With the likelihood of a change of government in Japan, Tokyo will need to develop a robust and coherent diplomatic strategy for dealing with the unpredictable regime while monitoring its moves for any important change.

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遠心力 centrifugal forces
重心 center of gravity

--The Asahi Shimbun, Aug. 22(IHT/Asahi: August 24,2009)
EDITORIAL: Bolt flashes to more world records

The man was in a totally different league from the other competitors. He ran with unparalleled speed down the bright blue track.

At the World Athletics Championships, Jamaican Usain Bolt won the men's 200 meters in 19.19 seconds, soundly beating his own world record of 19.30 seconds by 0.11 second.

This was his second victory following his world record of 9.58 seconds in the 100 meters. The American silver medalist at the Beijing Olympics, Shawn Crawford, who finished fourth, called Bolt a gift to the world and a blessing to the sport of track.

Even his competitors cannot help but forget their bitterness and sing his praises. Bolt is that astounding.

His amazing run in the 100 meters was stunning, but his performance in the 200 meters was also spectacular.

While the 100 meters record had been broken frequently over the years, it had been difficult to establish a new world record in the 200 meters. New records have been established about once a decade.

This is because in the 200 meters, the athletes must run the first 120 meters around a bend and then finish with a straight sprint. They are required to cope with centrifugal forces from the start, while accelerating at the same time, which requires incredible skill.

In 1996, Michael Johnson of the United States ran the 200 meters in 19.66 seconds, beating the previous world record for the first time in 17 years. One month later at the Atlanta Olympics, he beat his own record, clocking 19.32 seconds in front of 80,000 people. Johnson's performance was simply awesome. People called him "superhuman," and said his record wouldn't be broken for a century.

However, Bolt beat Johnson's record at the Beijing Olympics last year, and beat it mightily yet again at the latest games.

Johnson is 185 centimeters tall, but has a long torso and his center of gravity is quite low. His physique was thought to be ideal to resist the centrifugal forces while running the curve, and therefore perfect for the 200 meters race. In contrast, Bolt is 196 centimeters tall and has long legs. Yet his physique, thought to be unsuited for the race, caused him no problems at all, and he blazed to the finish line.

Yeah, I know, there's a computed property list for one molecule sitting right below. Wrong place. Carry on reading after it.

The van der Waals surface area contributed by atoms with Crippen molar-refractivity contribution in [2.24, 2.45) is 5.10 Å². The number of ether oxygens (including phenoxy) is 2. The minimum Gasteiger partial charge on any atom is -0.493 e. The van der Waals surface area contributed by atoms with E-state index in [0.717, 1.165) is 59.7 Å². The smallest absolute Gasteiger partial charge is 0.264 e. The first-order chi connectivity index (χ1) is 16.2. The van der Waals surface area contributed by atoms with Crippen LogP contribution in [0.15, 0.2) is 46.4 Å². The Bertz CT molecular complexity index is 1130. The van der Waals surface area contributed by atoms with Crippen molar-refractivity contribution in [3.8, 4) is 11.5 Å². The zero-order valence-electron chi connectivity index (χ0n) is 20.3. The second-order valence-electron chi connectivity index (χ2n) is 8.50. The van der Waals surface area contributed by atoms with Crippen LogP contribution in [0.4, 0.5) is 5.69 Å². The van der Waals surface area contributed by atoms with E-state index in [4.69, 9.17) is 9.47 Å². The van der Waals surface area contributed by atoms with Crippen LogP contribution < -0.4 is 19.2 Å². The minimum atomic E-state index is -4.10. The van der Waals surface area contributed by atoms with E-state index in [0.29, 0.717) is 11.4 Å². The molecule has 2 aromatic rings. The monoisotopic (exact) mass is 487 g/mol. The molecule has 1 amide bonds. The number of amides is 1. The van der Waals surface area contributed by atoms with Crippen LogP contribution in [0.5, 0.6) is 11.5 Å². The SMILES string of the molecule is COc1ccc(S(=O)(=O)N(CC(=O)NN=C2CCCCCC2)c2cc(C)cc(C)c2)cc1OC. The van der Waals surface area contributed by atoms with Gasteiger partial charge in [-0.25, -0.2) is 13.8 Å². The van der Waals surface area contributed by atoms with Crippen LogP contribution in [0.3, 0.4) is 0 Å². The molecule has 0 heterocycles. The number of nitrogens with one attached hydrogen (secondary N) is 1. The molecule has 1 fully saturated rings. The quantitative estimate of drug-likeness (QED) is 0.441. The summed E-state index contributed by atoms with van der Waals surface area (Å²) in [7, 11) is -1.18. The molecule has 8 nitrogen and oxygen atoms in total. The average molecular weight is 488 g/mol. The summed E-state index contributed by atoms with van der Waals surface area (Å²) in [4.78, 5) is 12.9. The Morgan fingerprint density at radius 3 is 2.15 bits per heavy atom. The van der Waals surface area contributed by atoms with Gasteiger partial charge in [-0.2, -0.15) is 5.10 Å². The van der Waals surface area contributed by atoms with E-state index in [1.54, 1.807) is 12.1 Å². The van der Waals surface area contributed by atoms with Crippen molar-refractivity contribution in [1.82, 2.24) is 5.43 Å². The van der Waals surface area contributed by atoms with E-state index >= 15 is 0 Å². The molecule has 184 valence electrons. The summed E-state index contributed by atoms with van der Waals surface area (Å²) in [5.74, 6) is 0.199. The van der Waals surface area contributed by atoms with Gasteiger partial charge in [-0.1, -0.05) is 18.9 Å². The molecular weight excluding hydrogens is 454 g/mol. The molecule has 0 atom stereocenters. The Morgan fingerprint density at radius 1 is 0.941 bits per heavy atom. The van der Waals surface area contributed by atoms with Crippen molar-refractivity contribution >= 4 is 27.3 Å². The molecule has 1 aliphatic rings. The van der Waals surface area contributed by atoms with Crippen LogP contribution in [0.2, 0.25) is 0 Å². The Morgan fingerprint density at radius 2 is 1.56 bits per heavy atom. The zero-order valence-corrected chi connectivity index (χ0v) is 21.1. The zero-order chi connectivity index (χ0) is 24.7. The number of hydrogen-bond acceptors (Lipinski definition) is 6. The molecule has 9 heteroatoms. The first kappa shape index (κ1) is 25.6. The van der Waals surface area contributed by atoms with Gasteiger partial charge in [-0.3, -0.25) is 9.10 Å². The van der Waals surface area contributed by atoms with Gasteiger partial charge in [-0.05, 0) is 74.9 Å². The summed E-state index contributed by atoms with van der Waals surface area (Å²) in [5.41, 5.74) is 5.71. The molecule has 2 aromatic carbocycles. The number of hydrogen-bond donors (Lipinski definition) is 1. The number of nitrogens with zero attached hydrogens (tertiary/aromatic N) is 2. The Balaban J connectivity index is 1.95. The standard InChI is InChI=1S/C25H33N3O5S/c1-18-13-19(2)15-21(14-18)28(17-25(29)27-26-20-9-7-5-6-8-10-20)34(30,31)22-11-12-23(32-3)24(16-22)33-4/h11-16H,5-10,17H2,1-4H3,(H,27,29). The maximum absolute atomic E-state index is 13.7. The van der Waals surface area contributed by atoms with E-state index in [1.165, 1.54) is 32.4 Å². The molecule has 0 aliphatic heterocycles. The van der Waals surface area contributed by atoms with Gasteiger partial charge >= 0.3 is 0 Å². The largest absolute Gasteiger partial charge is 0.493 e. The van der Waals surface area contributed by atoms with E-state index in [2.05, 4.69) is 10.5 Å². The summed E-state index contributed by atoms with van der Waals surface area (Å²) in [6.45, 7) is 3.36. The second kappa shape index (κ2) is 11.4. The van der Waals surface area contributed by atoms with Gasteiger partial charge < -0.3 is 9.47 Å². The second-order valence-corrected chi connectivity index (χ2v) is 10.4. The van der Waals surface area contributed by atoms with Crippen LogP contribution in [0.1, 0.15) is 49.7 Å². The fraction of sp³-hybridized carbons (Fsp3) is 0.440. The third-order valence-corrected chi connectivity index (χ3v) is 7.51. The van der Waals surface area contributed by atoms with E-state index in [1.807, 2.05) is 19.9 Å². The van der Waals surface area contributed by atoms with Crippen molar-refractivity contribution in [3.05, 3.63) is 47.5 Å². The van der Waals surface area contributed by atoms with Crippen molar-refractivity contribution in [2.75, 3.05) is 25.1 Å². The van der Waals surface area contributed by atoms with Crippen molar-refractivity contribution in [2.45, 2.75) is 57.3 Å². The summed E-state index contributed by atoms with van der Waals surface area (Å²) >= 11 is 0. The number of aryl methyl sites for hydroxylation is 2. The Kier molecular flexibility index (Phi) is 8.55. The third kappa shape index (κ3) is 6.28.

Before the start Bolt kids around, making faces and funny gestures. So much so that we worry that he's too relaxed. But being relaxed is exactly the source he taps to unleash fully all of his powers.

The Jamaican sprinter's running form is different from the conventional style that keeps the upper body still. From the front, we can see Bolt swaying his upper body first in an S-curve, then swaying backward in a counter-S curve. As a result, his four limbs lithely snap forward. It is as if he is a wild animal. His running style presumably converts his form into propulsion in a highly effective manner.

Bolt said that he sets no limits and that anything is possible.

Despite his height, which was believed to be unsuitable for short races, Bolt established world records, defying conventional wisdom.

After Bolt, there will come a time when it is not unusual to see sprinters over 190 centimeters tall take their marks at the starting line. And the day will come when Bolt's own record, which seems so amazing now, will be broken.

Sprints starkly highlight the abilities and limitations of humans. Bolt's running reminds us of the unlimited possibilities in human beings.

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The author is an Asahi Shimbun reporter covering the economy.(IHT/Asahi: August 27,2009)
POINT OF VIEW/ Tetsuya Nozawa: We must tear down barriers and help each other